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I need to test a function that needs to query a page on an external server using urllib.urlopen (it also uses urllib.urlencode). The server could be down, the page could change; I can't rely on it for a test.

What is the best way to control what urllib.urlopen returns?

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7 Answers 7

up vote 64 down vote accepted

Another simple approach is to have your test override urllib's urlopen() function. For example, if your module has

import urllib

def some_function_that_uses_urllib():
    ...
    urllib.urlopen()
    ...

You could define your test like this:

import mymodule

def dummy_urlopen(url):
    ...

mymodule.urllib.urlopen = dummy_urlopen

Then, when your tests invoke functions in mymodule, dummy_urlopen() will be called instead of the real urlopen(). Dynamic languages like Python make it super easy to stub out methods and classes for testing.

See my blog posts at http://softwarecorner.wordpress.com/ for more information about stubbing out dependencies for tests.

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7  
Monkeypatches for testing are a handy thing. Indeed, this is probably the canonical "good monkeypatch" example. –  S.Lott Nov 17 '08 at 13:56
    
visionandexecution.org seems to be down. Is there another link, or is this gone now? –  Mu Mind Jan 26 '11 at 19:20
    
I haven't posted to the blog in a really long time, but I did port it to softwarecorner.wordpress.com –  Clint Miller Jan 26 '11 at 19:49
3  
Beware! This would mock it out for all instances of urlopen in your test module and other classes in your module if you do not explicitly reset the mocked object back to original value. Ofcourse in this case I am not sure why anyone would want to make network calls in unit tests. I would recommend using something like 'with patch ...' or @patch() which gives you more explicit control on what you are mocking and upto what limits. –  Keshi Nov 15 '13 at 4:16

I am using Mock's patch decorator:

from mock import patch

[...]

@patch('urllib.urlopen')
def test_foo(self, urlopen_mock):
    urlopen_mock.return_value = MyUrlOpenMock()
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1  
too bad it does not work when patching module functions :/ (at least not 0.7.2) –  Tommaso Barbugli Apr 24 '12 at 13:27
    
not 100% true, if you import the function before patching it works, otherwise the patching fails silently (no errors, just nothing gets patched :/) –  Tommaso Barbugli Apr 24 '12 at 13:44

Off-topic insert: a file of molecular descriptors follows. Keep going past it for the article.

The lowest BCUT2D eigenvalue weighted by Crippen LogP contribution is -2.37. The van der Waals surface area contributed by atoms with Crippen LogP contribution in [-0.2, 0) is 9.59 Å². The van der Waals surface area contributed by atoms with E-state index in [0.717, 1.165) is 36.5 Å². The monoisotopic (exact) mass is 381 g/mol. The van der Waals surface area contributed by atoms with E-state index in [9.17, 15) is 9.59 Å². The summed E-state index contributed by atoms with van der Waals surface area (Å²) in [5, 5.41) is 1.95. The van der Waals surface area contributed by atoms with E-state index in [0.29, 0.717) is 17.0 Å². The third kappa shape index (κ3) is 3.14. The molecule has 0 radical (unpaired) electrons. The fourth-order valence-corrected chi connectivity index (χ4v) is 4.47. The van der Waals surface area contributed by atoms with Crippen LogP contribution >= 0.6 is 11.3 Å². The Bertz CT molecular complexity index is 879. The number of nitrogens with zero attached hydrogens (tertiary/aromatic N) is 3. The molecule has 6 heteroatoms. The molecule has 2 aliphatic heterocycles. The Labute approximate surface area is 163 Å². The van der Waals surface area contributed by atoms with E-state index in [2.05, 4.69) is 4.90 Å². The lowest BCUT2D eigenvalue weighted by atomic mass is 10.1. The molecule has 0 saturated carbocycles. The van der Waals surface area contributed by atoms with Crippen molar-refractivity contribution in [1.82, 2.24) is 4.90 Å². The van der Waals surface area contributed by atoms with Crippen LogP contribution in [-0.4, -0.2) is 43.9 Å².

Good point there; patching should throw errors when it's failed to find the relevant module rather than just failing silently. –  fatuhoku Sep 15 '13 at 9:57
    
It gives me the an error. fixture 'urlopen_mock' not found –  Pratik Khadloya May 9 at 2:05

Did you give Mox a look? It should do everything you need. Here is a simple interactive session illustrating the solution you need:

>>> import urllib
>>> # check that it works
>>> urllib.urlopen('http://www.google.com/')
<addinfourl at 3082723820L ...>
>>> # check what happens when it doesn't
>>> urllib.urlopen('http://hopefully.doesnotexist.com/')
#-- snip --
IOError: [Errno socket error] (-2, 'Name or service not known')

>>> # OK, let's mock it up
>>> import mox
>>> m = mox.Mox()
>>> m.StubOutWithMock(urllib, 'urlopen')
>>> # We can be verbose if we want to :)
>>> urllib.urlopen(mox.IgnoreArg()).AndRaise(
...   IOError('socket error', (-2, 'Name or service not known')))

>>> # Let's check if it works
>>> m.ReplayAll()
>>> urllib.urlopen('http://www.google.com/')
Traceback (most recent call last):
  File "<stdin>", line 1, in <module>
  File "/usr/lib/python2.5/site-packages/mox.py", line 568, in __call__
    raise expected_method._exception
IOError: [Errno socket error] (-2, 'Name or service not known')

>>> # yay! now unset everything
>>> m.UnsetStubs()
>>> m.VerifyAll()
>>> # and check that it still works
>>> urllib.urlopen('http://www.google.com/')